Letters of Paul

Sunday 3 May

Romans 1:1-17  Good News Translation (GNT)

From Paul, a servant of Christ Jesus and an apostle chosen and called by
God to preach his Good News.

The Good News was promised long ago by God through his prophets, as
written in the Holy Scriptures. It is about his Son, our Lord Jesus Christ: as
to his humanity, he was born a descendant of David; as to his divine holiness,
he was shown with great power to be the Son of God by being raised from death.
Through him God gave me the privilege of being an apostle for the sake of
Christ, in order to lead people of all nations to believe and obey. This also includes
you who are in Rome, whom God has called to belong to Jesus Christ.

And so I write to all of you in Rome whom God loves and has called to be his
own people: May God our Father and the Lord Jesus Christ give you grace and peace.


8 First, I thank my God through Jesus Christ for all of you, because the whole world
is hearing about your faith. God is my witness that what I say is true—the God whom
I serve with all my heart by preaching the Good News about his Son. God knows that I remember you 10 every time I pray. I ask that God in his good will may at last make
it possible for me to visit you now. 11 For I want very much to see you, in order to
share a spiritual blessing with you to make you strong. 12 What I mean is that both
you and I will be helped at the same time, you by my faith and I by yours.

13 You must remember, my friends, that many times I have planned to visit you,
but something has always kept me from doing so. I want to win converts among
you also, as I have among other Gentiles. 14 For I have an obligation to all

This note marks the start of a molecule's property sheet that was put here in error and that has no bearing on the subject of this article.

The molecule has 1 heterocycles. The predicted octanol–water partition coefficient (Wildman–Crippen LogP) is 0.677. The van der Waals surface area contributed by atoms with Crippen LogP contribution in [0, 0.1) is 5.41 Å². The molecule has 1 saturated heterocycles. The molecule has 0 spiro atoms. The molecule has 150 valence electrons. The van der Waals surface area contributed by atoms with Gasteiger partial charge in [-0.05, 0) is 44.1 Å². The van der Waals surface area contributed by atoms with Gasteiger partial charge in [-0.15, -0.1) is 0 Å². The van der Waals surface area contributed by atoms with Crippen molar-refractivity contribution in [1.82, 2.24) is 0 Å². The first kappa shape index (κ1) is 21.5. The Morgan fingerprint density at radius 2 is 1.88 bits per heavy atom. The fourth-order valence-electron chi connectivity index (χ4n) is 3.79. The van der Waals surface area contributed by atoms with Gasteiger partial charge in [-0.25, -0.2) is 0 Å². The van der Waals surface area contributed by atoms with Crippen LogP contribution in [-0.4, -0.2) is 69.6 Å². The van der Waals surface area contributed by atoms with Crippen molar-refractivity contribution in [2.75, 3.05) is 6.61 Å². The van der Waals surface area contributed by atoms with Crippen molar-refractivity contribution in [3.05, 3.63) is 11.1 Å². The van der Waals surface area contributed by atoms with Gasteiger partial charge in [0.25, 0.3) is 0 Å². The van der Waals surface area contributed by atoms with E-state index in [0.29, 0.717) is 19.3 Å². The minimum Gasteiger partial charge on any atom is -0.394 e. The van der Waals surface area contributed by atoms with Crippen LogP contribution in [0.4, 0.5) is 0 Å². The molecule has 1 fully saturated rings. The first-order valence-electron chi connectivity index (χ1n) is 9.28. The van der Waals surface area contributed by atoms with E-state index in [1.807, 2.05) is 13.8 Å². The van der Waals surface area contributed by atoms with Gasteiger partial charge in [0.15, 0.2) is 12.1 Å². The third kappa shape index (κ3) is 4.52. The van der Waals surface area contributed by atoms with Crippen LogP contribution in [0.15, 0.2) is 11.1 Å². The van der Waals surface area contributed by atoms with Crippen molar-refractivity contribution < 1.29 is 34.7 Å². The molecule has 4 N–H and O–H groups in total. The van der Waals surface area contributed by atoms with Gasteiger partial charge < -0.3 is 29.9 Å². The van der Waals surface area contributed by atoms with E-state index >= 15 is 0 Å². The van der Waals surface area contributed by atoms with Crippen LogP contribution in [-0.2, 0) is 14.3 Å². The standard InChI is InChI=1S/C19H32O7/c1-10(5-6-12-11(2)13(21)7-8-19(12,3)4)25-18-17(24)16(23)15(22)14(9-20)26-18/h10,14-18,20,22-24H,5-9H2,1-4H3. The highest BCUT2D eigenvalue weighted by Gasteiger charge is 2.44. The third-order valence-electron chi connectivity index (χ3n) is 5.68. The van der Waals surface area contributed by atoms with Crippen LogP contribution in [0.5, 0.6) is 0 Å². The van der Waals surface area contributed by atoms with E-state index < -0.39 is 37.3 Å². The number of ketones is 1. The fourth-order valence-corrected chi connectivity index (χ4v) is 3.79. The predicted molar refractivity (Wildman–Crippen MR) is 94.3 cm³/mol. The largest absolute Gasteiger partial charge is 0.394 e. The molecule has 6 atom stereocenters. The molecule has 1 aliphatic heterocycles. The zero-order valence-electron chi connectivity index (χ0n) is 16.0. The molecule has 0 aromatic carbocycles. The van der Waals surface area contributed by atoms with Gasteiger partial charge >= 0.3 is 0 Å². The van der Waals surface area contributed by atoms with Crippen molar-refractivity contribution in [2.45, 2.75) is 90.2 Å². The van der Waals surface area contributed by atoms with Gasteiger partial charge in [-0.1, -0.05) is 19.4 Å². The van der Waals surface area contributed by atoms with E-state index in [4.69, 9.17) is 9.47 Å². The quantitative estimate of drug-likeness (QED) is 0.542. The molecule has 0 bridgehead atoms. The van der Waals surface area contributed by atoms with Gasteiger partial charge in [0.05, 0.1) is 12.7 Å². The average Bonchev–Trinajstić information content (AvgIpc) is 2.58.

peoples, to the civilized and to the savage, to the educated and to the ignorant.
15 So then, I am eager to preach the Good News to you also who live in Rome.

16 I have complete confidence in the gospel; it is God's power to save all who believe,
first the Jews and also the Gentiles. 17 For the gospel reveals how God puts people
right with himself: it is through faith from beginning to end. As the scripture says, “The
person who is put right with God through faith shall live.”

 

        Commentary

Unlike many of Paul’s letters, Romans is written to people who do not know
him. So he needs to introduce himself well and in terms with which the people
to whom he writes will

identify.  And so, Paul introduces himself as a slave to Jesus Christ. He is carefu
l to set out his credentials in a way that will invoke the support he requires to
continue his missionary journey from a community that has yet to encounter him.
So he offers what could be called a synopsis of his personal manifesto: his vision,
his goals, his motivation.  But this manifesto is not a creed or dogma to be stored
away to gather dust or to be set aside because it is too difficult to implement, it is
a living message with power to change lives. It is not merely for one set of chosen
people but for Jews and Greeks.  It is about openness and justice and inclusion
and God’s willingness to continually be involved in the journey of God’s people and,
in this case, in order to embrace others along the way, God’s ability to enter and to
change lives.

As we constantly seek to engage more people with church today, as we look for
ways of populating our empty pews, how much of that is fuelled by the desire to
encounter others of like mind and how much of it is borne out of our compulsion
as people who have experienced God’s grace to extend that opportunity to others?

We might read Romans 1:16-17 and wonder what Paul would think of our faith: 

“I have complete confidence in the gospel; it is God's power to save all who believe,
first the Jews and also the Gentiles. For the gospel reveals how God puts people
right with himself: it is through faith from beginning to end. As the scripture says,
“The person who is put right with God through faith shall live.”

 


 

 

 

 


Printer Printable Version